By Anna Lardinois, Startup Storyteller
An estimated 20% of Americans suffer from laryngopharyngeal reflux (LPR), and as our diets and activity levels change, those numbers continue to increase. The condition causes gastric juices to travel from the stomach, through the esophagus and into the throat. Symptoms of LPR include a chronic cough, difficulty swallowing and hoarseness.
Unlike gastroesophageal reflux disease, commonly known as heartburn, there are no medications available to treat this condition.
N-Zyme is working on changing that.
Dr. Nikki Johnston and Franco Vigile are co-founders of N-Zyme Biomedical Inc. Launched in 2021, the company is in Phase III of the clinical trials required by the U.S. Food and Drug Administration for their proposed treatment of LPR.
While a PhD student in her native Scotland, Johnston began studying gastric reflux. The opportunity to work with internationally recognized LPR expert, Dr. Jamie Koufman, brought her to the United States. Initially, she intended to return to her homeland at the close of her work with Koufman. Instead, she remained in the United States to pursue what would become her life’s passion: developing an effective treatment for LPR.
Johnston was motivated to study LPR because of what she describes as a “significant gap in medical therapy for these patients.”
“From the clinical perspective, the drugs that are available are not effective (for LPR),” she said. “There is really no medical therapy for these patients available, other than certain lifestyle and dietary changes, or surgery. Of course, not everyone can, or wants to, have surgery.”
Traditionally, treatments for LPR focused on stomach acid suppression medication. Through years of studies, she has come to understand that pepsin, not acid, is the underlying cause of LPR. Pepsin is a stomach enzyme that digests the protein in food. Pepsin, stomach acid and bile are the key components of gastric juices.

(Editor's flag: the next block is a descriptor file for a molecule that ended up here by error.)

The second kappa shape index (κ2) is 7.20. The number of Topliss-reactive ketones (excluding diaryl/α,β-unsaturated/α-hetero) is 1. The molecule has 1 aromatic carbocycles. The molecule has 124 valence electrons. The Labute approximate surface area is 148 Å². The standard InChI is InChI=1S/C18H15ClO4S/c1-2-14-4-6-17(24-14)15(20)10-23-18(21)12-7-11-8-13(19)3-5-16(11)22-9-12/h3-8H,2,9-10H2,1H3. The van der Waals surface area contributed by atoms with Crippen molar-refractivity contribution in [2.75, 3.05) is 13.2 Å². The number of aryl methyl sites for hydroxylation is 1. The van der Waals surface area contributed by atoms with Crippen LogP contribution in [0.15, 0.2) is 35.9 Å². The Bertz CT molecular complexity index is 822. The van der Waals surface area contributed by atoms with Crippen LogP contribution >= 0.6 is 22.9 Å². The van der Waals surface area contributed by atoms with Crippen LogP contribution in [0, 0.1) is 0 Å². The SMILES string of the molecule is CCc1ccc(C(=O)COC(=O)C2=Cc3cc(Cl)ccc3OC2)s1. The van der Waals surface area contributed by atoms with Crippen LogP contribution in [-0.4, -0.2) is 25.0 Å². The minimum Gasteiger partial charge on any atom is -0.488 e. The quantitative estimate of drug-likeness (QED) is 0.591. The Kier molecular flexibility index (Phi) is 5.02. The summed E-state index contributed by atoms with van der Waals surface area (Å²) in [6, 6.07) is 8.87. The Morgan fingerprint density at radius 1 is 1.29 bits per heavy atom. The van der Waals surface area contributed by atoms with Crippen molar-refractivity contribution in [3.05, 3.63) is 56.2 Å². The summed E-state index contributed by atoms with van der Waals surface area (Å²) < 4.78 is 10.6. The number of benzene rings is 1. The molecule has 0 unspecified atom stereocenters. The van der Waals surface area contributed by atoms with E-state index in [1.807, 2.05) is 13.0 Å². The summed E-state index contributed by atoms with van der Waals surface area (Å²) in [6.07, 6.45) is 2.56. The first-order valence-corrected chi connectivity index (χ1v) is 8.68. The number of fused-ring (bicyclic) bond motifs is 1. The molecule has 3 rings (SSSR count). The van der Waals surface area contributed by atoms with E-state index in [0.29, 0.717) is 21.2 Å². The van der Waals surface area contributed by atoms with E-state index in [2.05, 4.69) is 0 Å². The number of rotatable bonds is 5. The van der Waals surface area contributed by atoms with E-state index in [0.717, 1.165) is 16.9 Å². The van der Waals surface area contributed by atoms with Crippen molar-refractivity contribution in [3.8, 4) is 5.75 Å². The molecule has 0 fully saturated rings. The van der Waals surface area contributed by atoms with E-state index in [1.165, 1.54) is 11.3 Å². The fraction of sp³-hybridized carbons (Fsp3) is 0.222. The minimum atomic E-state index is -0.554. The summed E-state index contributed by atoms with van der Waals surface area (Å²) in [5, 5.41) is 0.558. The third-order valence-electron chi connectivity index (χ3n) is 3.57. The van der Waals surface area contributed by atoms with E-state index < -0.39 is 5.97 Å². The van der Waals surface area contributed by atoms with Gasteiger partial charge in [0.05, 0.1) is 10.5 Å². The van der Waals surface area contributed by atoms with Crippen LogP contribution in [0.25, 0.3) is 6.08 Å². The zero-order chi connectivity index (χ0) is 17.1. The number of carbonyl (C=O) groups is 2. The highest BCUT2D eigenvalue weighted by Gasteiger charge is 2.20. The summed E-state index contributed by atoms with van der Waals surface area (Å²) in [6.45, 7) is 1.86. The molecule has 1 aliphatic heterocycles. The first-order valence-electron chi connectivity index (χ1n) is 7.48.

“As you can imagine, when the enzyme gets up into your throat, knowing what its typical role is, it would cause inflammation and damage,” she said.
When Johnston decided to work on a treatment for LPR, she took what she described as a “two-pronged approach.”
“We were looking at developing a new molecule which would bind to and inhibit pepsin, but alongside that, we screened compounds that are known protease inhibitors,” she said.
Proteases are digestive enzymes released by the stomach that mix with gastric juices to convert proteins into amino acids.
She discovered Fosamprenavir, an existing drug used to treat HIV, was useful in treating LPR. The company is not only pursuing a novel use for the drug, but also working on a reformulation of the drug to make it more useful to LPR patients. N-Zyme is creating both a prolonged release oral formulation of Fosamprenavir and a dry powder inhaler to apply a low dose of Fosamprenavir directly to the throat of LPR patients.
Johnston, an Associate Professor at the Medical College of Wisconsin, has been working on the development of this drug for the past 10 years. She estimates it will be another three or four years before the treatment becomes commercially available.
The long cycle time required for pharmaceutical development has not deterred investors from backing N-Zyme.
“We’ve raised money for the Phase III clinical trial through a seed round of financing primarily reserved for family, friends, and strategic investors. We are raising just what we need at this point in time in the interest of limiting dilution,” Johnston said.
Added Vigile: “We are well capitalized at this point in time and will potentially be looking to raise additional funds in the future as needed. N-Zyme is also applying for a number of grants which will act as non-dilutive financing and help cover testing costs.”
Those suffering from LPR are excited about the promising new treatment.
“We only need 104 people for the Phase III clinicals, and we already have 232 people signed up,” Johnston said. “We’ve got so many people reaching out to us, just desperate. When you think of LPR, you think of the chronic cough and throat clearing, but prolonged, untreated LPR can promote laryngeal cancer.”
To follow the development of this breakthrough treatment for laryngopharyngeal reflux, connect with N-Zyme here.